The California city of San Francisco and several Bay Area counties said Friday that they will begin imposing stay-at-home orders this weekend as part of their battle against the coronavirus.
California Gov. Gavin Newsom said Thursday that the state was on the verge of imposing stay-at-home orders on a regional basis once intensive care units in the state's five regions reached more than 85% capacity.
San Francisco and the Bay Area counties, however, are not waiting for the hospital capacity threshold and are instead voluntarily opting into the state's regional stay-at-home order.
"We are in our worst surge yet of COVID-19. It is stressing health care systems across the state of California and taxing our health care workers," Dr. Grant Colfax, San Francisco's director of health, said Friday. "We need urgent intervention now if we want to be able to care for the sick in mid-to-late December. We do not want your parent, your spouse, your child, your grandparent or any loved one to be in need of help and our hospitals too overwhelmed to properly care for them."
Starting Sunday night, the order will close all outdoor dining, public outdoor playgrounds, outdoor museums, zoos and aquariums, drive-in theaters, and open-air tour buses and boats. Pet grooming and electronics or shoe repair, considered low-contact retail, will be allowed to operate on a curbside-dropoff basis. All other retail, including grocery stores, will be allowed to operate only at 20% capacity.
"We must do whatever is necessary in order to get the virus under control," said San Francisco Mayor London Breed. "This is about protecting people's lives."
The head of the World Health Organization said Friday that with a COVID-19 vaccine on the horizon, nations must start investing and preparing for the next pandemic.
"Despite years of warnings, many countries were simply not ready for COVID-19," WHO Director-General Tedros Adhanom Ghebreyesus told a special session of the U.N. General Assembly on the coronavirus. "Many mistakenly assumed their strong health systems would protect them."
He said countries that have dealt with recent coronaviruses, including SARS, or severe acute respiratory syndrome, and MERS, or Middle East respiratory syndrome, as well as other infectious diseases, have done better in containing COVID-19.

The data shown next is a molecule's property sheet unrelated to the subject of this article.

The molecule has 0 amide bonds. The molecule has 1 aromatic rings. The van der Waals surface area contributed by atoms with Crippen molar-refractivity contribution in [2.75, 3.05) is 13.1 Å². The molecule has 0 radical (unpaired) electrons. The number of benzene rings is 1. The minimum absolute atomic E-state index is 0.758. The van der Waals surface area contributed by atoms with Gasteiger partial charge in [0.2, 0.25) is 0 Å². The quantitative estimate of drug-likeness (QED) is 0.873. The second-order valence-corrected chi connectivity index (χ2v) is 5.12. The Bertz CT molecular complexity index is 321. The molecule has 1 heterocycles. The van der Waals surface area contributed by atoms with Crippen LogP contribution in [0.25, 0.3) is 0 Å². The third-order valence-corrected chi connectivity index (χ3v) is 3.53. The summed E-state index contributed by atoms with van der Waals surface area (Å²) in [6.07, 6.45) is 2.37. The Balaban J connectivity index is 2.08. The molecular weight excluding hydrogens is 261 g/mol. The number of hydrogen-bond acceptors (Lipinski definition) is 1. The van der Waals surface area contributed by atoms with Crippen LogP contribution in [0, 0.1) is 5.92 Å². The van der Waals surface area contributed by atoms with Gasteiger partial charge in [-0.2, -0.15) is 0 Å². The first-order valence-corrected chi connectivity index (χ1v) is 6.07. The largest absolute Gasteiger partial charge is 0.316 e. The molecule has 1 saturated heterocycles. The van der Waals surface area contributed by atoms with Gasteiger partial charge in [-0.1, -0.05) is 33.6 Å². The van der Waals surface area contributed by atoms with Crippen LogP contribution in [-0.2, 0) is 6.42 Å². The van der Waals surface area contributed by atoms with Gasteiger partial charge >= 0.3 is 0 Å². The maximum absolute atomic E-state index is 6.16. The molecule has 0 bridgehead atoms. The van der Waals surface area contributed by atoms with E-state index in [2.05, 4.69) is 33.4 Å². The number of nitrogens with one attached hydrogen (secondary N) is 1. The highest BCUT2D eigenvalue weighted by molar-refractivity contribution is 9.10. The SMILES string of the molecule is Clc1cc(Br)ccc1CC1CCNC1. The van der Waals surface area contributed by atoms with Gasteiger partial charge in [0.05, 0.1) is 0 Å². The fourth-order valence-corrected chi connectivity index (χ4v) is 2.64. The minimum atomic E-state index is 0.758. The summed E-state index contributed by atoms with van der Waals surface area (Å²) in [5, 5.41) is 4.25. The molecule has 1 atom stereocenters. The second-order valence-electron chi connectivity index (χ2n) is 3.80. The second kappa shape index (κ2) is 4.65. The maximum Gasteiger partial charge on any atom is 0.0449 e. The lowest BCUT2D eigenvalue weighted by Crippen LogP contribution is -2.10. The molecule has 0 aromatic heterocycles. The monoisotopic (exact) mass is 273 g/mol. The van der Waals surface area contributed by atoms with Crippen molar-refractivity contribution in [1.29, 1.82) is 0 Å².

"Now all countries must develop that same muscle memory and invest in the measures that will prevent, control and mitigate the next crisis," Tedros said. "It is also clear the global system for preparedness needs attention."
The WHO has come in for criticism from some countries for its handling of the pandemic after China reported the first cases early this year. U.S. President Donald Trump has been one of the most vocal critics, and on May 29 announced the United States would withdraw from the global health organization. President-elect Joe Biden has said he will reverse that decision when he takes office in January.
The WHO chief stressed the need for rich and poor countries alike to have equal access to a COVID-19 vaccine, saying sharing science is not charity, but in the best interest of every nation. He also urged nations to radically rethink how they prioritize and view health if they want to avoid another crisis on this scale.
"The pandemic has proven that a health crisis is not just a health crisis, it's a social, economic, political and humanitarian crisis," he said. "The risks of under investment in health have wide-ranging impacts, and so do the benefits of investing in health."
On Friday, Bahrain became the second country to approve emergency use of the Pfilzer-BioNTech coronavirus vaccine. Britain was the first nation to greenlight the vaccine.
The challenge would be keeping the vaccine cold enough. It must be stored at temperatures around minus 70 degrees Celsius. Bahrain routinely registers summer temperatures of 40 degrees Celsius.
Bahrain has already inoculated 6,000 people with a Chinese vaccine that uses a dead version of the virus. The Mideast nation has had nearly 88,000 cases of the coronavirus and almost 350 deaths, according to Johns Hopkins Coronavirus Resource Center.
Global COVID-19 confirmed cases have surpassed 65 million with more than 1.5 million deaths. The U.S. continues to have the highest number of confirmed cases - more than 14 million so far -- and nearly 279,000 deaths, according to Johns Hopkins University.